Classical music owes a lot to Clara Schumann.
It was Clara who made it de rigueur for concert musicians to perform pieces from memory. It was Clara who championed works by Johannes Brahms when the composer was still unknown. And it was Clara who used her own considerable musical talents in the service of her husband Robert's genius while also providing for their large family before and after his death.
It was Clara, too, who inspired much of Robert's music, including his Symphony No. 4, first completed the year after their hard-won marriage. That orchestral work is the centerpiece of this weekend's Spokane Symphony Classics Series concert, fittingly titled "Love's Inspiration."
"It is really important for me that every concert has a very different feel to it," says Director Eckart Preu. He points to the "light, virtuoso, rhythmic" qualities of the symphony's recent "Spanish Nights" concert by way of comparison.
"When you come to 'Love's Inspiration' and a more German repertoire, you're in a much more romantic, lush, melodious world [that is] also darker in many ways but also beautiful. This music will go to the soul."
Whence it came, you might say. Robert Schumann is the quintessential Romantic — unabashedly passionate in his likes (Mendelssohn, Chopin) and dislikes (Liszt, Wagner), subject to extreme swings between melancholy and mania, plagued by hallucinations of angels and hyenas and a sustained "A" note ringing in his ears. He ultimately descended into suicidal madness and suffered an early death in a sanatorium.
"He represents in many ways the typical ideal Romantic artist that we imagine, the borderline between genius and madness," says Preu, noting that, in true Romantic style, extra-musical narratives from life and literature often informed his compositions.
"Music having a story to it was new at the time, or was at least revived from the Baroque. Schumann even sometimes put names and titles [to his work] but then took them out because he knew it would take away from the music if he was too specific. Brahms was very different from Schumann. He was always insisting that his music did not have any story to it."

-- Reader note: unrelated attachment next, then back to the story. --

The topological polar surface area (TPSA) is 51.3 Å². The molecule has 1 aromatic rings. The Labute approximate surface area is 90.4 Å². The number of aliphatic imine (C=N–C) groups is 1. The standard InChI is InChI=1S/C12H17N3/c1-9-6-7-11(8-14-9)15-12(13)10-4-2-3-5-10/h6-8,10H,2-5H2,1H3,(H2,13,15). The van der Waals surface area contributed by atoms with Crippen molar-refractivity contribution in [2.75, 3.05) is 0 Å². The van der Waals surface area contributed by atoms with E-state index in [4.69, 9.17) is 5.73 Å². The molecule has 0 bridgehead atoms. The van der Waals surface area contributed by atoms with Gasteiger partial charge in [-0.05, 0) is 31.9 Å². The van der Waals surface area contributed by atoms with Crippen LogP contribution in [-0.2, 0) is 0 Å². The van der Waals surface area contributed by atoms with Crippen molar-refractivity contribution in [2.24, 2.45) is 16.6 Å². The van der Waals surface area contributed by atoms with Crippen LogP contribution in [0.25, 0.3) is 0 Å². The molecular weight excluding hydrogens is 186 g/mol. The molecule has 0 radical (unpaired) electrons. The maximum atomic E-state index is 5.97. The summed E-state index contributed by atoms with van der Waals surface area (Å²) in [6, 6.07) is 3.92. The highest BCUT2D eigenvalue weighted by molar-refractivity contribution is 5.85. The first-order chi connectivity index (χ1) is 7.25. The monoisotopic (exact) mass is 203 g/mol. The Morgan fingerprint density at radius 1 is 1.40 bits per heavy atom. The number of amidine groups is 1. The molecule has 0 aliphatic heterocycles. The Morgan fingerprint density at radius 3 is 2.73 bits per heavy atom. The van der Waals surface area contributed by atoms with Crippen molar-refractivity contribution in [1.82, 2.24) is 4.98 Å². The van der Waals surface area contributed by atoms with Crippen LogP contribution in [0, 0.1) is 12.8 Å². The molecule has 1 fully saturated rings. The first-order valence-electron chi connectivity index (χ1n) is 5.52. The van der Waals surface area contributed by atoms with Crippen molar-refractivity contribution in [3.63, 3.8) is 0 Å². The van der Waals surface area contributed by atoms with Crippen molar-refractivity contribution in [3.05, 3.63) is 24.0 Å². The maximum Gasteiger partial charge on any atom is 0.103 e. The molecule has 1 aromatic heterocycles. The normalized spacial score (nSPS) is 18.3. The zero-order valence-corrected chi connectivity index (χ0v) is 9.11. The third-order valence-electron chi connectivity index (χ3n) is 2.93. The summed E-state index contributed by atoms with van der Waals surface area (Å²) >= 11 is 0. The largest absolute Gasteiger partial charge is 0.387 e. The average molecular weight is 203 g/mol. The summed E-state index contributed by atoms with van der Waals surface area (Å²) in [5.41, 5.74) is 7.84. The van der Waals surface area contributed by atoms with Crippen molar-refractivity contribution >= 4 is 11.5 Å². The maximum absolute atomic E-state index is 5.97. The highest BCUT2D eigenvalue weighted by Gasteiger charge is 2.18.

As no Romantic would be complete without a muse, Robert found his own in Clara. Yet, intriguingly, so did Brahms.
Brahms is partly reunited with the Schumanns in "Love's Inspiration" through his Violin Concerto in D Major, with Concertmaster Mateusz Wolski soloing. After the concerto premiered in 1879, it became somewhat infamous for conductor Hans von Bülow's description of it as a concerto not for the violin but against the violin.
"Times have changed," Preu laughs. "That quote was an early quote. Brahms is not a fiddle player, he's a pianist. And when you play the piano, you have five fingers on each hand. When you play the violin, however, you have only four because your thumb serves as support."
That pianist-inflected composition makes the concerto extraordinarily technically demanding, but its pyrotechnics are subordinate to substance.
"Sometimes, for certain concertos, the purpose is to show off, and sometimes it's part of something bigger," says Preu. "Here it's a very different kind of virtuosity. The purpose is to touch people's soul."
Although Clara's influence will be palpable in each composer's work, her own pieces are conspicuously absent from the program. Instead, it completes its trifecta with Bach's Overture from Orchestral Suite No. 1.
"She was a phenomenal woman — a super smart, virtuoso pianist. But if you perform Clara, you go to one of her piano concertos, and you need a pianist who has it in their repertoire," says Preu.
"It's also Bach's 333rd birthday, and I wanted to acknowledge that, because there aren't many regional orchestras who still play Bach. Bach was an important part of the musical development of Brahms and Schumann, too, and so I think he fits in there really well." ♦
Classics 9: "Love's Inspiration" • Sat, April 14, at 8 pm and Sun, April 15, at 3 pm • Martin Woldson Theater at the Fox • 1001 W. Sprague • $17-$60 • spokanesymphony.org